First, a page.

Oliver Percovich.
A non-profit organisation that uses skateboarding to engage children and youth from different backgrounds in safe educational spaces in which they can break down social barriers and develop leadership skills.
What solution does the innovation propose?

Skateistan provides consistent, fun, quality skateboard-based education programmes and safe places where youth can participate in different activities to develop respect, cooperation and equality. Participants obtain information and education opportunities while developing life skills that equip them for the future, make them resilient and able to enjoy a better quality of life. Social support networks are built up around them, leading to their full participation in civil society.


Champion of Learning through Play Award, Ashoka and Lego Foundation (2014). Unicef Sport for Education Award, Beyond Sport (2013). Golden Dove of Peace, United Nations (2009).

Impact evidence

  • In 2016, 1,870 children participated in Skateistan globally.
  • In 2015, 93% of the students registered in the Back-To-School programme completed second grade exams or higher.
How does it work?

Skateistan’s programmes include:

  • ‘Outreach sessions’. Educators and Youth Leaders head out to communities with skateboards and sports equipment to engage with local children, providing an hour of recreational activity. Through these sessions, many students go on to register in the ‘Skate and Create’ or ‘Back­-to-­School’ programmes.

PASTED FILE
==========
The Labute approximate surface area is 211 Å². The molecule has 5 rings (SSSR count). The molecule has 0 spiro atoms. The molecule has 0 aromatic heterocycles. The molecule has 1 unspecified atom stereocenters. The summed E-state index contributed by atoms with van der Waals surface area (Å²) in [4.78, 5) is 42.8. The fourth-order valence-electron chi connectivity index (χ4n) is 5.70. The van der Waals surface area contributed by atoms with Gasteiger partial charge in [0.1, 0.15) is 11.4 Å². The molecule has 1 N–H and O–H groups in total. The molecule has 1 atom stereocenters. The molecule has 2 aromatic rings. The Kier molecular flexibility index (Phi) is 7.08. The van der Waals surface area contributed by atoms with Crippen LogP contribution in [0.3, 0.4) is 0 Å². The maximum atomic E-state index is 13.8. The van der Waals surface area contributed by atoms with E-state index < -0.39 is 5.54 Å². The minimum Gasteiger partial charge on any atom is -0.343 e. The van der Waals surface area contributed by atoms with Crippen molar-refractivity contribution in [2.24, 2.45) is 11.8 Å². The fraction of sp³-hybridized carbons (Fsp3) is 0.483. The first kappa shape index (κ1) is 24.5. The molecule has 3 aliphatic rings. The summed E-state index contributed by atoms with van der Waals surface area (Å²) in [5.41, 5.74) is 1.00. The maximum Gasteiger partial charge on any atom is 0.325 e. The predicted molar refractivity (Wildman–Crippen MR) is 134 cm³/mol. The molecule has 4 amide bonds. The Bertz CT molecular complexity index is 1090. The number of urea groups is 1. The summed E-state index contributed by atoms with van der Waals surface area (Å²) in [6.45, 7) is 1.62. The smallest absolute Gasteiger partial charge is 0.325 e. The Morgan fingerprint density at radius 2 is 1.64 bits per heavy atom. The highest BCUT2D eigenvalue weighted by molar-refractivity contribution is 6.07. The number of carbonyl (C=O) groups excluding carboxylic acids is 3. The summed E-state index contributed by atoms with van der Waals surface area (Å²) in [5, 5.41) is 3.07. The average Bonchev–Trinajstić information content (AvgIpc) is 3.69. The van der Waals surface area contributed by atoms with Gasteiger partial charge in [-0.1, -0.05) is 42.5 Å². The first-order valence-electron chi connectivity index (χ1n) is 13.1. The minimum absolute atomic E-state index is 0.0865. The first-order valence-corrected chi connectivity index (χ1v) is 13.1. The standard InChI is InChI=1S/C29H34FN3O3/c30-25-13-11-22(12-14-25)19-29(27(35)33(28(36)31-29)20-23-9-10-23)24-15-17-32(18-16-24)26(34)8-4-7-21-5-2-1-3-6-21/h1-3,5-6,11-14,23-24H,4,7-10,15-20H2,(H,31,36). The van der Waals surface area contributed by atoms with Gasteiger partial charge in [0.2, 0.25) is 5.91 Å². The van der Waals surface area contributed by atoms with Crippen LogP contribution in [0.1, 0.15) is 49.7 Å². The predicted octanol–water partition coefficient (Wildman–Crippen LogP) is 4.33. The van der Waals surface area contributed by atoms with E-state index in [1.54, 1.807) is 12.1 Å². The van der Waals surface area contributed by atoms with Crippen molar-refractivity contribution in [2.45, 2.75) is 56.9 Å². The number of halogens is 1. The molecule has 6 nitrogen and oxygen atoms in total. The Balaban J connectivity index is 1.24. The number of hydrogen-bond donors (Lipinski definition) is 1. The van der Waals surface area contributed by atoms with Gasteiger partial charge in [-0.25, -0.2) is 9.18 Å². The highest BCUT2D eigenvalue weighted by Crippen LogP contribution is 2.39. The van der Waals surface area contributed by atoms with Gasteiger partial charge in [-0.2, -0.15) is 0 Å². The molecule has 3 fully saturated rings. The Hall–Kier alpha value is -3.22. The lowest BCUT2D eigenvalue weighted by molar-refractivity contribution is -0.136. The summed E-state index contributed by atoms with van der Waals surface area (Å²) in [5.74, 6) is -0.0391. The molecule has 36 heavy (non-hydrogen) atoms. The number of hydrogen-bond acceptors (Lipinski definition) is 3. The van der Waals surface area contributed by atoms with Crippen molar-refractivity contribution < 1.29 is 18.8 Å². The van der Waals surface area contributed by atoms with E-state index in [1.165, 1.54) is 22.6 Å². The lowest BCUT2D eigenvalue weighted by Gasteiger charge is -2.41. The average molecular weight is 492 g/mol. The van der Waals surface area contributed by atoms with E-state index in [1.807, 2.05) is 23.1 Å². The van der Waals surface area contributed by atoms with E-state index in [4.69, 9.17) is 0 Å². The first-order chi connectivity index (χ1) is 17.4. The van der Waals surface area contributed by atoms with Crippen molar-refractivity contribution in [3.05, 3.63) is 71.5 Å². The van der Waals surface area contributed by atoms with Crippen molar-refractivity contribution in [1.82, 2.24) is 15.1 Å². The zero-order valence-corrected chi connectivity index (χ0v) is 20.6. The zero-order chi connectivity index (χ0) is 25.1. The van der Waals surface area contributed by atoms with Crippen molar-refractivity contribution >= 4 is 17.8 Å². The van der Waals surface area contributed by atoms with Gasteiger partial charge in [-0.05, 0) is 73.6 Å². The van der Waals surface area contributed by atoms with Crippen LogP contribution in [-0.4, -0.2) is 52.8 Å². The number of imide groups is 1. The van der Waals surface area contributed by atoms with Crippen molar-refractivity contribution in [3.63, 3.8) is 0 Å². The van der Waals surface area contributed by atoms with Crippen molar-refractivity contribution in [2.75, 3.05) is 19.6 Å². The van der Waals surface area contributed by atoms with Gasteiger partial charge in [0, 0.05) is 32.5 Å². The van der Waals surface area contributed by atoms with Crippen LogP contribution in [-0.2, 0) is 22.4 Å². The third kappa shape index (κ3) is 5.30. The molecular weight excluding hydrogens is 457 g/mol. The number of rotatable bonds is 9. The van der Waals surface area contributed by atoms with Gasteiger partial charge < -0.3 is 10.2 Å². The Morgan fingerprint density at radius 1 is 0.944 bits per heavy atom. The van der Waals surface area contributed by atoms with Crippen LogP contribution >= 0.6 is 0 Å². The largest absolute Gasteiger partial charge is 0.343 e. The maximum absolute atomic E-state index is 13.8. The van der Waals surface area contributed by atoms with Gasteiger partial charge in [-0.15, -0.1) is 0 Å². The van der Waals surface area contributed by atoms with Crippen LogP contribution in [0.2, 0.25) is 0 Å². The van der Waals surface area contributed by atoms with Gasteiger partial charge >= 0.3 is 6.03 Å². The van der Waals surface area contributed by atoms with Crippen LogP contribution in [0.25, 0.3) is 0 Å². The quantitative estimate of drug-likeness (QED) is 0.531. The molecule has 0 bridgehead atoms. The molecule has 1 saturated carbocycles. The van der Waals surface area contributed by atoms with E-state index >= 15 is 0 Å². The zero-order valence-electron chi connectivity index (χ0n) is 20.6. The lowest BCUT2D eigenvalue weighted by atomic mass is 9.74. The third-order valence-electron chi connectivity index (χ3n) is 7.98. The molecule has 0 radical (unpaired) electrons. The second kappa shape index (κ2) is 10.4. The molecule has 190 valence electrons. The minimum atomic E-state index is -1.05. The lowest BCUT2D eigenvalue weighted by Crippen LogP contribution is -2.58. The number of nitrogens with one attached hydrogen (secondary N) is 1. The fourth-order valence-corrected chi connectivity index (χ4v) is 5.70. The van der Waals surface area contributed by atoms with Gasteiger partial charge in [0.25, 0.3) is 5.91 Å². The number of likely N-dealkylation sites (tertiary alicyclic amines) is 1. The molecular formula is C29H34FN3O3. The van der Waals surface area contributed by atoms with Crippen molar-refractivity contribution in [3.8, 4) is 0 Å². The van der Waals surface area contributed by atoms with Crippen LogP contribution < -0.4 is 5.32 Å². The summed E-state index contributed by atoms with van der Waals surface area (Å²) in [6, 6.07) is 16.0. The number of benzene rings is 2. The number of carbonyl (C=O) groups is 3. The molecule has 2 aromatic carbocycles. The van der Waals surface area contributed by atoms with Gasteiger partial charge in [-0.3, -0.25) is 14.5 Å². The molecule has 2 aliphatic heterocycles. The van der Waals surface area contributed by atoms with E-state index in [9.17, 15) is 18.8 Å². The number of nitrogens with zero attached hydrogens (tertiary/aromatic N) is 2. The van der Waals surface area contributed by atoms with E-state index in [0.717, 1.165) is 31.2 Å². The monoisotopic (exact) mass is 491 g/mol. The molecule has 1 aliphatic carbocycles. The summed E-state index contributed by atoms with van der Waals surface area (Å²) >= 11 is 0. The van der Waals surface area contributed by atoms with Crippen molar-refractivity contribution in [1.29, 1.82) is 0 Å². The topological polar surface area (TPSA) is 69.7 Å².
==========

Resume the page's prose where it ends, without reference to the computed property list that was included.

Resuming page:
• ‘Back-to-School’. In Afghanistan,it is an accelerated learning programme for out-of-school children, who go to the Skate School five days a week to attend classes covering the national public curriculum. Upon programme completion, the organisation enrols students into a public school. In South Africa and Cambodia, the programme takes place after school and provides students with homework help, career guidance and education planning.
  • ‘Skate and Create’. A programme that combines an hour of skateboarding instruction with an hour of educational arts. Students work in topics such as human rights through creative arts (painting, sculpture, photography and others).
  • ‘Youth Leadership’. The most outstanding participants become Youth Leaders. Their tasks include assisting educators in classes, building their skill sets and planning local events. The programme develops a sense of ownership and creates role models for the other students and wider community.

Geographical scope

Where was initially developed
Where has been implemented so far
Cambodia and South Africa.
Last updated: 
June 2017